This fine recording of Dvorák's Cello Concerto by Dutch cellist Pieter Wispelwey with Hungarian conductor Iván Fischer leading the Budapest Festival Orchestra is as generous, honest, and compelling as the music itself. Wispelwey has a rich, ringing tone that can ride over orchestral tutti fortes yet still sound fully present in intimate pianissimos. He also has an elegant technique that can accomplish anything the work asks without calling undue attention to itself. These qualities allow him to lean into the work's powerful drama and aching lyricism without dividing his attention. The commanding Fischer leads the rich-toned Budapest Festival Orchestra in an accompaniment as musically interesting and dramatically significant as the solo part. As a coupling, Fischer and the Budapest Festival Orchestra turn in a performance of Dvorák's infrequently programmed Symphonic Variations; it is as shapely as the venerable István Kertész account with the London Symphony. Recorded at a concert in Budapest's Palace of Arts in 2006, Channel Classics' super audio digital sound is extremely vivid and immediate. Though one might reasonably argue the considerable merits of the Casals/Szell or Rostropovich/Karajan recordings, for combination of performance and sound, this Wispelwey/Fischer recording could be the only one anyone would ever need.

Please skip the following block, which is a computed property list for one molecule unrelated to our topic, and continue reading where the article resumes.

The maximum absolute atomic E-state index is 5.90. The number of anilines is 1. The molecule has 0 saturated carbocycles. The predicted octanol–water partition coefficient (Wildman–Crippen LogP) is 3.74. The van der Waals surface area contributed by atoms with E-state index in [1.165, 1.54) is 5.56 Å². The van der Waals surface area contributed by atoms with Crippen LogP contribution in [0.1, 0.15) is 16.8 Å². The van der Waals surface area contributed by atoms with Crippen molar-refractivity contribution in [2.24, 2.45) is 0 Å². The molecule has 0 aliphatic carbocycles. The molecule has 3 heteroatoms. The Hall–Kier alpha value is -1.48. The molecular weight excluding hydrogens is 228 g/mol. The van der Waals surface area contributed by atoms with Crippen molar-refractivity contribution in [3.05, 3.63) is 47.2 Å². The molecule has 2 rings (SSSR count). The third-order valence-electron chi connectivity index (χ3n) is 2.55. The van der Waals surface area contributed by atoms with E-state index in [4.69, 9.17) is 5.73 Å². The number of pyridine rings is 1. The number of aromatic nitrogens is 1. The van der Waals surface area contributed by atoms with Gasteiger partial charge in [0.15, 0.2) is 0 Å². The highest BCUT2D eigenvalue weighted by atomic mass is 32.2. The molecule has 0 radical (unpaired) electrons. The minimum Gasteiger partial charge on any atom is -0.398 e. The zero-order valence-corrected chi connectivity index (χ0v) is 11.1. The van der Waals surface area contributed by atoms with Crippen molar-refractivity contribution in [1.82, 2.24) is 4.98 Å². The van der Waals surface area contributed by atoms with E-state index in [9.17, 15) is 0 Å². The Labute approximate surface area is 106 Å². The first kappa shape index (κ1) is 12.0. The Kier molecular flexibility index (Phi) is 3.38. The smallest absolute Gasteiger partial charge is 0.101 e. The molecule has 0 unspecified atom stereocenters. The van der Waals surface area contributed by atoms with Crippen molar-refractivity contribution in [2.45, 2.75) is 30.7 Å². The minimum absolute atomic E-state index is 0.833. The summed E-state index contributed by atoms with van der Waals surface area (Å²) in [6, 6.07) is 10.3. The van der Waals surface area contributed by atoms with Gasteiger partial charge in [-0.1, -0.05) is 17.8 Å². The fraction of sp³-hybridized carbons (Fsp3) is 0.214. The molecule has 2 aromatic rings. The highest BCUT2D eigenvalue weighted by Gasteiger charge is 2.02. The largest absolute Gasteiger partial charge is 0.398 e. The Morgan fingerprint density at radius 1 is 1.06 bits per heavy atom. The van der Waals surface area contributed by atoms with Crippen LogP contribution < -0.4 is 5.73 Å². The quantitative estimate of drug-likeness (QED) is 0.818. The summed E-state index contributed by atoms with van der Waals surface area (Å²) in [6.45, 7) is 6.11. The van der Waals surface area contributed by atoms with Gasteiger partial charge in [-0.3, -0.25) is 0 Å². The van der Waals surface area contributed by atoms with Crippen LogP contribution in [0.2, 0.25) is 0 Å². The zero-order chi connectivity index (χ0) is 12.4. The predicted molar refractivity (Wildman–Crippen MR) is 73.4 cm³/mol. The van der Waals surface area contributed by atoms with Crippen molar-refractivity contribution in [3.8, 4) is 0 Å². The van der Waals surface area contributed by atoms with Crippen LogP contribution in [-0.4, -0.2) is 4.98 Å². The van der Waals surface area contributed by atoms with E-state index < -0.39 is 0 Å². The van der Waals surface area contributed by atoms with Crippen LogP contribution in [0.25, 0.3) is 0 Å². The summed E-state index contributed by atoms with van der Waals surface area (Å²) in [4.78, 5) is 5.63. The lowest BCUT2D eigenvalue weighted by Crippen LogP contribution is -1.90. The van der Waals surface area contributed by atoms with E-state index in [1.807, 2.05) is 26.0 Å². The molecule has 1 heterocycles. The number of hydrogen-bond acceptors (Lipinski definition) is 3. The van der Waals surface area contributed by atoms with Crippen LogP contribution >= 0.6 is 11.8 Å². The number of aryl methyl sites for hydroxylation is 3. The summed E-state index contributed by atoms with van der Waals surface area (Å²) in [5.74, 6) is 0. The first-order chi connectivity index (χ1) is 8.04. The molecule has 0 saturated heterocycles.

AllMusic Review by James Leonard
|Cello Concerto in B minor, B. 191 (Op. 104)|
|Symphonic Variations for orchestra (on "I am a Fiddler" B. 66/3), B. 70 (Op. 78)|